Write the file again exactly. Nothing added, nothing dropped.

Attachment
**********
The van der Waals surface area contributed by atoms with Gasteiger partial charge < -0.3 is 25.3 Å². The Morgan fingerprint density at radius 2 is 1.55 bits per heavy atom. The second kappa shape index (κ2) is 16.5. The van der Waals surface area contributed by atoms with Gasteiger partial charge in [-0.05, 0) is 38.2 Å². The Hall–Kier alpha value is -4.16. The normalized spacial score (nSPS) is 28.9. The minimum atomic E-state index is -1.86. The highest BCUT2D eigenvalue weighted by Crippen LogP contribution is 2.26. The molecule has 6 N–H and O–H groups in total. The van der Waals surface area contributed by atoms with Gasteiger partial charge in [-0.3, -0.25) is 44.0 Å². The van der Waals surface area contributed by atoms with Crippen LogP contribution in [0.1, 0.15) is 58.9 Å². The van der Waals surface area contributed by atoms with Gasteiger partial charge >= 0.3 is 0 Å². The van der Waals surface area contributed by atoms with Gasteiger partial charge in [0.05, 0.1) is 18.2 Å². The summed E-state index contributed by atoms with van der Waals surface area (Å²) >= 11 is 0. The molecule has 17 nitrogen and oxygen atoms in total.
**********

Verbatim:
The van der Waals surface area contributed by atoms with Gasteiger partial charge < -0.3 is 25.3 Å². The Morgan fingerprint density at radius 2 is 1.55 bits per heavy atom. The second kappa shape index (κ2) is 16.5. The van der Waals surface area contributed by atoms with Gasteiger partial charge in [-0.05, 0) is 38.2 Å². The Hall–Kier alpha value is -4.16. The normalized spacial score (nSPS) is 28.9. The minimum atomic E-state index is -1.86. The highest BCUT2D eigenvalue weighted by Crippen LogP contribution is 2.26. The molecule has 6 N–H and O–H groups in total. The van der Waals surface area contributed by atoms with Gasteiger partial charge in [-0.3, -0.25) is 44.0 Å². The van der Waals surface area contributed by atoms with Crippen LogP contribution in [0.1, 0.15) is 58.9 Å². The van der Waals surface area contributed by atoms with Gasteiger partial charge >= 0.3 is 0 Å². The van der Waals surface area contributed by atoms with Gasteiger partial charge in [0.05, 0.1) is 18.2 Å². The summed E-state index contributed by atoms with van der Waals surface area (Å²) >= 11 is 0. The molecule has 17 nitrogen and oxygen atoms in total.